Prior to departing for Colombia on the 21st, we're attending the Missionary Training Center ("MTC") in Provo, Utah, one of fifteen such Centers throughout the world, ranging from Auckland, New Zealand to Manchester, England. At any one time, there are about 3,000 young missionaries at this MTC, staying for from three to thirteen weeks, depending on their assignment. If they are to speak English, three weeks; if Mandarin Chinese, thirteen. Instruction is given in 50 different languages. In addition, there are about one hundred Senior Missionaries (Rats! Have I crossed the "Senior" line?!) preparing for two weeks for their assignments. In our group, those range from British Columbia to Indonesia to India.
Although the accommodations for the young missionaries are somewhat Spartan (and yet better than most will experience out in the world), the folks here at the MTC rightly suspected that us Seniors needed something a bit softer. We have been privileged to be the first occupants of a new facility, and I admit that I have taken Paula to much crummier hotels.
The cafeteria is geared up to feed 2000+ starving, vigorous 19-year-old young men.
The fare is actually very good, but the portions are served up to the majority demographic, and after the first day, we realized that if we continued in our ruinous dietary ways, we'd have to buy new wardrobes upon arriving in Colombia, and we sadly backed away from the Guacamole Burgers with Bacon and the onion rings.
Our time is spent learning about our duties, studying the Gospel, organizing, eating (see above), and in the very little time left over, visiting briefly with our fellow "Senior" missionaries, who are a pretty amazing bunch. They come from all walks of life, cowboys to toxicologists.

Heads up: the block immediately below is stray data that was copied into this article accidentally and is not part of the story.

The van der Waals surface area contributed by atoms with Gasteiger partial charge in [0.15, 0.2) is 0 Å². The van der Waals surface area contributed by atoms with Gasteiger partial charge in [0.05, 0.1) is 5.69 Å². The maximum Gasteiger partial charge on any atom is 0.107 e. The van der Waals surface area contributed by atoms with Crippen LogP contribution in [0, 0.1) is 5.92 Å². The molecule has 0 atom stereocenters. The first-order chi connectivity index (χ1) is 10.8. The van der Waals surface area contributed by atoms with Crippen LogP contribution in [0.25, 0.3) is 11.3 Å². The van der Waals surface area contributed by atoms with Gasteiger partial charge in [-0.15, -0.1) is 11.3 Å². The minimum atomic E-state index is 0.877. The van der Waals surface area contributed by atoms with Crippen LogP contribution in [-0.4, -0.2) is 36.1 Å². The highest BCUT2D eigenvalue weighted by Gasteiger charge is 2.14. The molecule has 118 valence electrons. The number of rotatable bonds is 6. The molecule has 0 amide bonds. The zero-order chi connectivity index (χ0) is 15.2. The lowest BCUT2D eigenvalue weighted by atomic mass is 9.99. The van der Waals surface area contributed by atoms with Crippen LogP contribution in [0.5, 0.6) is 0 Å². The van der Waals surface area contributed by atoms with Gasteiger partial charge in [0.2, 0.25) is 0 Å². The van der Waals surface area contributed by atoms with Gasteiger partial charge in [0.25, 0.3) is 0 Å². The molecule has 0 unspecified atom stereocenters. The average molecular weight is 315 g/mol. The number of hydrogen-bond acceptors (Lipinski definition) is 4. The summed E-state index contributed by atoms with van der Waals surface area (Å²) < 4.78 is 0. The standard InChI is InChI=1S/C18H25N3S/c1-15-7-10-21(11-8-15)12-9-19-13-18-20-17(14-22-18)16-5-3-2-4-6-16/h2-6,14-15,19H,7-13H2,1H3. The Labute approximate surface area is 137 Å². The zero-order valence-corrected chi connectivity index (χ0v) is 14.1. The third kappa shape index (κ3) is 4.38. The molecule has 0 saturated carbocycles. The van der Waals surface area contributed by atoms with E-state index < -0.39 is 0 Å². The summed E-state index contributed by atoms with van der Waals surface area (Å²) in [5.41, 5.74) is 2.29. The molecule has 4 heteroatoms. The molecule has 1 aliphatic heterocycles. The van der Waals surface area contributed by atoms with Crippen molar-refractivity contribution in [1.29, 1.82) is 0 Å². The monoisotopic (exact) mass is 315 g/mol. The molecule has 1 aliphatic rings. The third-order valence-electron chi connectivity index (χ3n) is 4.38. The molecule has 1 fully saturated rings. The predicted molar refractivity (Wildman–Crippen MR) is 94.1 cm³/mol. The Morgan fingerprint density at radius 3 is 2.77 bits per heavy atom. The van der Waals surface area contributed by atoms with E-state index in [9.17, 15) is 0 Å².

Paula has been taking Spanish in the evenings. You'll notice her laughing in the picture; she has no clue what the instructor just said, and is trying to make him think otherwise.
We have realized that we are about 15-20 years younger than the average in our group, and are about ten years younger than the next youngest. During the reasonably frequent breaks (c'mon, the "Senior" thing), Paula recharges her solar batteries in the beautiful fall sun.
The first snows have fallen on the surrounding mountains, and the weather has been gorgeous.
In order to Battle the Bulge, we've been walking each morning, since we're without bicycles. However, because we do so at about 5:45 AM in order to have the time, those pictures turned out kind of dark.
Someone told us that to celebrate the first graduating class, they bronzed two of those first missionaries.
I couldn't get Paula to believe that one either.
It has been an interesting and fulfilling week. We continue to feel called of the Lord on this assignment, and this feeling has been nothing but amplified while here in the MTC. I feel greatly privileged and blessed to have Paula as my companion. Being with her 24/7 has been a great pleasure...so far.
We hope that you are doing well! We'll try to continue to post at least monthly, and look forward to hearing from you.
Elder & Sister (Dave & Paula) Henderson